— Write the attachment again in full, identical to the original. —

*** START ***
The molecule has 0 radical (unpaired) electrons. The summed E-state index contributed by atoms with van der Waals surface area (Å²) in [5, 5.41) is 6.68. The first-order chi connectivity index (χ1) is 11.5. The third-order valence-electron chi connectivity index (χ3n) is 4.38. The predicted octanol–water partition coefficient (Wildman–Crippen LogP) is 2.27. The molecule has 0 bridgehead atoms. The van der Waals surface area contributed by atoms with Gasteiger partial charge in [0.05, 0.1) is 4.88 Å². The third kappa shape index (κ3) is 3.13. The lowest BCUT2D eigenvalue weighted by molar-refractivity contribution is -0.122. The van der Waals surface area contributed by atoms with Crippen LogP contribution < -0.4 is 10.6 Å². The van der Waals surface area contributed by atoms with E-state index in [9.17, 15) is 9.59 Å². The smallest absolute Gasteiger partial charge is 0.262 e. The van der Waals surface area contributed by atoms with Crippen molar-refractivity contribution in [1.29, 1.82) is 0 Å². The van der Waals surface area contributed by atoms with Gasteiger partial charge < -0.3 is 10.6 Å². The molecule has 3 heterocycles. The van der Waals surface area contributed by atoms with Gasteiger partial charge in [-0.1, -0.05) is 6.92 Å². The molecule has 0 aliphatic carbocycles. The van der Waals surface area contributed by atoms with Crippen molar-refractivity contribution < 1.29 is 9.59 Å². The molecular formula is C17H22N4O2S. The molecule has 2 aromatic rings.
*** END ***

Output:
The molecule has 0 radical (unpaired) electrons. The summed E-state index contributed by atoms with van der Waals surface area (Å²) in [5, 5.41) is 6.68. The first-order chi connectivity index (χ1) is 11.5. The third-order valence-electron chi connectivity index (χ3n) is 4.38. The predicted octanol–water partition coefficient (Wildman–Crippen LogP) is 2.27. The molecule has 0 bridgehead atoms. The van der Waals surface area contributed by atoms with Gasteiger partial charge in [0.05, 0.1) is 4.88 Å². The third kappa shape index (κ3) is 3.13. The lowest BCUT2D eigenvalue weighted by molar-refractivity contribution is -0.122. The van der Waals surface area contributed by atoms with Crippen LogP contribution < -0.4 is 10.6 Å². The van der Waals surface area contributed by atoms with E-state index in [9.17, 15) is 9.59 Å². The smallest absolute Gasteiger partial charge is 0.262 e. The van der Waals surface area contributed by atoms with Crippen molar-refractivity contribution in [1.29, 1.82) is 0 Å². The van der Waals surface area contributed by atoms with Gasteiger partial charge < -0.3 is 10.6 Å². The molecule has 3 heterocycles. The van der Waals surface area contributed by atoms with Gasteiger partial charge in [-0.1, -0.05) is 6.92 Å². The molecule has 0 aliphatic carbocycles. The van der Waals surface area contributed by atoms with Crippen molar-refractivity contribution < 1.29 is 9.59 Å². The molecular formula is C17H22N4O2S. The molecule has 2 aromatic rings.